After leaving the Marine Corps in 2004, I was emotionally wounded and physically broken from multiple injuries. Diagnosed with post-traumatic stress disorder and depression, I didn't think I had anything left in me. Practicing and teaching yoga to veterans helped save my life.
After fighting conventional pill-popping treatments, I felt that I had nothing to lose by trying things my own way. When I hit rock bottom, I threw myself into a yoga teacher training program. I had not imagined that my combination of injuries, emotional pain and hardheadedness would be such a challenge. Yoga taught me many new things about myself. It turned out that in order to move beyond my pain, I had to change old habits that had been deeply ingrained by military service.
Multiple knee and shoulder injuries meant I simply could not do things normal people could. I could no longer muscle my way forward, come hell or high water, because my body simply wouldn't allow it. In being denied the physical control I had been so used to as a Marine, other softer sides of me exposed themselves. The vulnerable parts that the Marine Corps did its best to squeeze out of me were the parts I least wanted to explore -- the parts that were preventing me from healing.
I remember sitting bolt upright and storming out of a class while doing a guided relaxation in savasana, the restful pose that normally ends a traditional yoga class. My mind simply could not tolerate lying down and being still. It felt like someone was suffocating me, while anxiety, fear and chaos swirled around in my head. On another day, my back pain was so excruciating that I could not sit up. I had to learn to meditate lying down.
Being forced to let go of the Marine way of doing things was a humbling experience, and one that I fought every step of the way. Before yoga, sitting still or enjoying a quiet moment was my idea of torture. Physical movement was my way of processing stress. As a Marine, if I saw a mountain, I had to run to the top. Objects were meant to be lifted, and open space was meant to be conquered, and fast.
Now, yoga can literally make me feel blissful. I smile more, I allow myself to have fun, and I walk taller. Three years ago, I started teaching yoga to veterans. I started a free yoga class for veterans because I wanted to reconnect on healthier terms with a community I felt like I'd been torn away from. I wanted to give back and help others with the alienating and painful process of recovering from experiences no one at home could understand.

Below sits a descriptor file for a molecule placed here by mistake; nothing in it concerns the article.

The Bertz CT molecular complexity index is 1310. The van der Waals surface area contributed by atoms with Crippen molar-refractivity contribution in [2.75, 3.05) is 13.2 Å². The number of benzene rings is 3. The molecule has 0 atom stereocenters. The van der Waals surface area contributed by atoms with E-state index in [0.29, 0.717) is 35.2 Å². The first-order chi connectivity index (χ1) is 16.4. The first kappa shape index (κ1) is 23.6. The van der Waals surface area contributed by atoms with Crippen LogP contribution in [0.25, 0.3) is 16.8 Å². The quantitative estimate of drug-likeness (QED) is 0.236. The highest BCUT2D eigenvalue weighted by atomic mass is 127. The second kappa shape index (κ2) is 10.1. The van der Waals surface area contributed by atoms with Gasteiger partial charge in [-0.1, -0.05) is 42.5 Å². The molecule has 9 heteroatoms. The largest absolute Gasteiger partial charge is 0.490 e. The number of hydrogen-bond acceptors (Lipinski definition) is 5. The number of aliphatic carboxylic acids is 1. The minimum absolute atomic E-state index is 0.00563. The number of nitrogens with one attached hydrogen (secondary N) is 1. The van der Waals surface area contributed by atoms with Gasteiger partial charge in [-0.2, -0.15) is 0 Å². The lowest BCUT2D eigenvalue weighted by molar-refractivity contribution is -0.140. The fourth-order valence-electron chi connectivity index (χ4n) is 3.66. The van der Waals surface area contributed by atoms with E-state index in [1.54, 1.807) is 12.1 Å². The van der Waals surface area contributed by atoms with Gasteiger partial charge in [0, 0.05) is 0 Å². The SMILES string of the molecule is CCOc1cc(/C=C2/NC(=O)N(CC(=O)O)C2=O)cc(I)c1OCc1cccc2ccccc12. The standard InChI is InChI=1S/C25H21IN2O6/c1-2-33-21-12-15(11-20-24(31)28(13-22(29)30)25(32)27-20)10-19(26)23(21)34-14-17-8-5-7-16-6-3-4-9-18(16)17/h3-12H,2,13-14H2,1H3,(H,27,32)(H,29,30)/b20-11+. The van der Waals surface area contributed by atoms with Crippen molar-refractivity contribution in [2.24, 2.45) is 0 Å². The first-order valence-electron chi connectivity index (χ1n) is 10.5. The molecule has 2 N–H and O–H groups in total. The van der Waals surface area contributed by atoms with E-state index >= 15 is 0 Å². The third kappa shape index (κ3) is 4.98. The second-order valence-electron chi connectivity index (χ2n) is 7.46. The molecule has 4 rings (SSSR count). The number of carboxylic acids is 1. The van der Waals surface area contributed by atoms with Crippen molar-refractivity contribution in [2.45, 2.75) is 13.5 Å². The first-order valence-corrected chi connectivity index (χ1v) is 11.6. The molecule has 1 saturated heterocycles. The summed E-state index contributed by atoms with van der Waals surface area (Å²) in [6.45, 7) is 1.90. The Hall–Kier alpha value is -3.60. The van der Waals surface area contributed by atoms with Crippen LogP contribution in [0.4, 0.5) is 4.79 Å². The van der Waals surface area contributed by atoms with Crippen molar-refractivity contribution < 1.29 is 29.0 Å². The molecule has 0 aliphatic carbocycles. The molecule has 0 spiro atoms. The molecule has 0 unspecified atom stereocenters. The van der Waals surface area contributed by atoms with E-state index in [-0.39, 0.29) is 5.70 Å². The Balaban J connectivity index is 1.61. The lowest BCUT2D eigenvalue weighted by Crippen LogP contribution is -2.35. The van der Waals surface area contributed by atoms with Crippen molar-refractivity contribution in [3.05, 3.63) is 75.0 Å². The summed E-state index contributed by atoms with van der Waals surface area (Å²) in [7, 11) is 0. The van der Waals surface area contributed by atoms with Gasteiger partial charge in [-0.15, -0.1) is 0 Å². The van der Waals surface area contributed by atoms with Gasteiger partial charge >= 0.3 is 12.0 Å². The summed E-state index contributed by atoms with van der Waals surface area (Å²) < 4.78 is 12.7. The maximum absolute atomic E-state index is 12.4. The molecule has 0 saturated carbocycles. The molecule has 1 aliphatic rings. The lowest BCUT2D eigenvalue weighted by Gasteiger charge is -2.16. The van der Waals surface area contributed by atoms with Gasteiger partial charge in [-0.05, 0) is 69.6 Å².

It's a special class. There is no pretense or attempt to impress. You'll find raggedy sweatpants, old t-shirts, and the occasional high and tight haircut. There's a sense of solidarity and level of comfort and familiarity in the room.
Some of my most endearing students are the ones who have faced mind-blowing challenges from military service; some have faced near death in war; some have lost limbs; many have lost friends overseas or spouses back home; some are recovering from substance abuse; some were traumatized under Don't Ask, Don't Tell.
Regular students introduce themselves to newcomers and help them set up their mats and props. Many students end up chatting after class -- about VA appointments, new discoveries they've made about treating a variety of health conditions, the challenges of school, employment, or family tragedies.
Despite this feeling of community, the class is distinctly non-military. I don't encourage competition, even with oneself. In fact, it's precisely because veterans have learned to fight so hard against everything that I try to encourage an environment where veterans can allow themselves not to fight so hard against themselves.
Many students are surprised to find that muscling into poses does not, in fact, make the poses any easier to do. Balancing poses are the most surprising for many newcomers. The hard work of adjusting an attitude towards a physical posture, or easing one's body into it, instead of forcing, can lead to small epiphanies.
Learning yoga as a trauma survivor is often times especially grueling. Yoga can cause those emotions and memories we bury and control in order to survive to resurface. One returning Iraq veteran quietly asked me after class why his emotions were rising up while he was doing a restorative pose that allows the chest and hips to relax. Many other students are challenged by poses in which their bodies are particularly vulnerable, especially in a group setting. During a guided deep relaxation, another veteran simply could not relax because the sound of the ceiling fan reminded him of the helicopters that had rescued him after a firefight in Vietnam.
For veterans who simply long for a moment's peace of mind, the less physical aspects of yoga can be a saving grace. In class, we combine physical poses with a combination of breathing techniques and meditation. This way, veterans can begin to get some relief from the practice of quieting their thoughts and deepening their breath, even if they can't yet find their way comfortably around some of the physical poses.
Finding calm in the midst of mental chaos -- experiencing peace of mind without fighting and forcing one's will upon a situation -- was and still is my biggest challenge, and ultimately it has helped me with my teaching.
My favorite part of the week is the feeling I get at the end of teaching a class of veterans, when I watch students leave the classroom looking rested, hopeful and 10 years younger.